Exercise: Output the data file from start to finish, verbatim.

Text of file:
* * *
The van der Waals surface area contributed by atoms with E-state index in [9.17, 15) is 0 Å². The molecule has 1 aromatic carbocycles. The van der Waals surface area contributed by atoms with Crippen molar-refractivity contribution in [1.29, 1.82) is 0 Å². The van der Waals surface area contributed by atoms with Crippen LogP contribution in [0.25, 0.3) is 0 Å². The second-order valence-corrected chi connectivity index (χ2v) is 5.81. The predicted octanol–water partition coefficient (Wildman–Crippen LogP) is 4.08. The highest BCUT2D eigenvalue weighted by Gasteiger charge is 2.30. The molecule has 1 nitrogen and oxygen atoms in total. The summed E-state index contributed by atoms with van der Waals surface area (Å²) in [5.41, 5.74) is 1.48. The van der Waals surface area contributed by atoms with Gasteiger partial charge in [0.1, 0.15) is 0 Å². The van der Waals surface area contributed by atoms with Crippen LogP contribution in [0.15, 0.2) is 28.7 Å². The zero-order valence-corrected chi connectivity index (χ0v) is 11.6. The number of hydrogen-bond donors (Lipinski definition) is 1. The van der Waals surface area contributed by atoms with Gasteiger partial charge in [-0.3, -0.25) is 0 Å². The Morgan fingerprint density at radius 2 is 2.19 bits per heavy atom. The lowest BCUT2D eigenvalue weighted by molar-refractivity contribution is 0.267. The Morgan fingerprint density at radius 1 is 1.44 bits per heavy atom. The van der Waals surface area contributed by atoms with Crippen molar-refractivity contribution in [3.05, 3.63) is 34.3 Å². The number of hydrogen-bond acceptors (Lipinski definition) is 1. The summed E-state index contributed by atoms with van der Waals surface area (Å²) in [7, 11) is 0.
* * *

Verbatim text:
The van der Waals surface area contributed by atoms with E-state index in [9.17, 15) is 0 Å². The molecule has 1 aromatic carbocycles. The van der Waals surface area contributed by atoms with Crippen molar-refractivity contribution in [1.29, 1.82) is 0 Å². The van der Waals surface area contributed by atoms with Crippen LogP contribution in [0.25, 0.3) is 0 Å². The second-order valence-corrected chi connectivity index (χ2v) is 5.81. The predicted octanol–water partition coefficient (Wildman–Crippen LogP) is 4.08. The highest BCUT2D eigenvalue weighted by Gasteiger charge is 2.30. The molecule has 1 nitrogen and oxygen atoms in total. The summed E-state index contributed by atoms with van der Waals surface area (Å²) in [5.41, 5.74) is 1.48. The van der Waals surface area contributed by atoms with Gasteiger partial charge in [0.1, 0.15) is 0 Å². The van der Waals surface area contributed by atoms with Crippen LogP contribution in [0.15, 0.2) is 28.7 Å². The zero-order valence-corrected chi connectivity index (χ0v) is 11.6. The number of hydrogen-bond donors (Lipinski definition) is 1. The van der Waals surface area contributed by atoms with Gasteiger partial charge in [-0.3, -0.25) is 0 Å². The Morgan fingerprint density at radius 2 is 2.19 bits per heavy atom. The lowest BCUT2D eigenvalue weighted by molar-refractivity contribution is 0.267. The Morgan fingerprint density at radius 1 is 1.44 bits per heavy atom. The van der Waals surface area contributed by atoms with Crippen molar-refractivity contribution in [3.05, 3.63) is 34.3 Å². The number of hydrogen-bond acceptors (Lipinski definition) is 1. The summed E-state index contributed by atoms with van der Waals surface area (Å²) in [7, 11) is 0.